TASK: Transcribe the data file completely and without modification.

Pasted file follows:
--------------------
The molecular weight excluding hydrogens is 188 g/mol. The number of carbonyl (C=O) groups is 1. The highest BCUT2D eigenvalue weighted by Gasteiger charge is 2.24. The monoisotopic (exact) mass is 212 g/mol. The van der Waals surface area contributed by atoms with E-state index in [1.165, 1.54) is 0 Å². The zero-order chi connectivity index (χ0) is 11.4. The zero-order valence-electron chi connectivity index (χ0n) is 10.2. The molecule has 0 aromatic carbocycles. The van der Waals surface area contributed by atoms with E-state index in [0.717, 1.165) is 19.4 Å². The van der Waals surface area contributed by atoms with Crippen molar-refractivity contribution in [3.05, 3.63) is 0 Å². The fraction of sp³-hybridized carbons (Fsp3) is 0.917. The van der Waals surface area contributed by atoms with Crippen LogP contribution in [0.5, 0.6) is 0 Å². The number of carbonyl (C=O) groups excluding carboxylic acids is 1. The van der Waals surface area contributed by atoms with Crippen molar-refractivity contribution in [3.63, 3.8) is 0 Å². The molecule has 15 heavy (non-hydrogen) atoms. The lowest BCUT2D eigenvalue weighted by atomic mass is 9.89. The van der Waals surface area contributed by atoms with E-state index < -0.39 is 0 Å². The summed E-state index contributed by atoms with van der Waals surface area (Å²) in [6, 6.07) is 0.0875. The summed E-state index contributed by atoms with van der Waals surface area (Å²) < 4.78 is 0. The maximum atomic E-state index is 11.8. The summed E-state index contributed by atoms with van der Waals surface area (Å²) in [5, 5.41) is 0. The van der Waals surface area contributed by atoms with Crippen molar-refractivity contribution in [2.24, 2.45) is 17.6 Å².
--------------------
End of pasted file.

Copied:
The molecular weight excluding hydrogens is 188 g/mol. The number of carbonyl (C=O) groups is 1. The highest BCUT2D eigenvalue weighted by Gasteiger charge is 2.24. The monoisotopic (exact) mass is 212 g/mol. The van der Waals surface area contributed by atoms with E-state index in [1.165, 1.54) is 0 Å². The zero-order chi connectivity index (χ0) is 11.4. The zero-order valence-electron chi connectivity index (χ0n) is 10.2. The molecule has 0 aromatic carbocycles. The van der Waals surface area contributed by atoms with E-state index in [0.717, 1.165) is 19.4 Å². The van der Waals surface area contributed by atoms with Crippen molar-refractivity contribution in [3.05, 3.63) is 0 Å². The fraction of sp³-hybridized carbons (Fsp3) is 0.917. The van der Waals surface area contributed by atoms with Crippen LogP contribution in [0.5, 0.6) is 0 Å². The number of carbonyl (C=O) groups excluding carboxylic acids is 1. The van der Waals surface area contributed by atoms with Crippen molar-refractivity contribution in [3.63, 3.8) is 0 Å². The molecule has 15 heavy (non-hydrogen) atoms. The lowest BCUT2D eigenvalue weighted by atomic mass is 9.89. The van der Waals surface area contributed by atoms with E-state index < -0.39 is 0 Å². The summed E-state index contributed by atoms with van der Waals surface area (Å²) in [6, 6.07) is 0.0875. The summed E-state index contributed by atoms with van der Waals surface area (Å²) < 4.78 is 0. The maximum atomic E-state index is 11.8. The summed E-state index contributed by atoms with van der Waals surface area (Å²) in [5, 5.41) is 0. The van der Waals surface area contributed by atoms with Crippen molar-refractivity contribution in [2.24, 2.45) is 17.6 Å².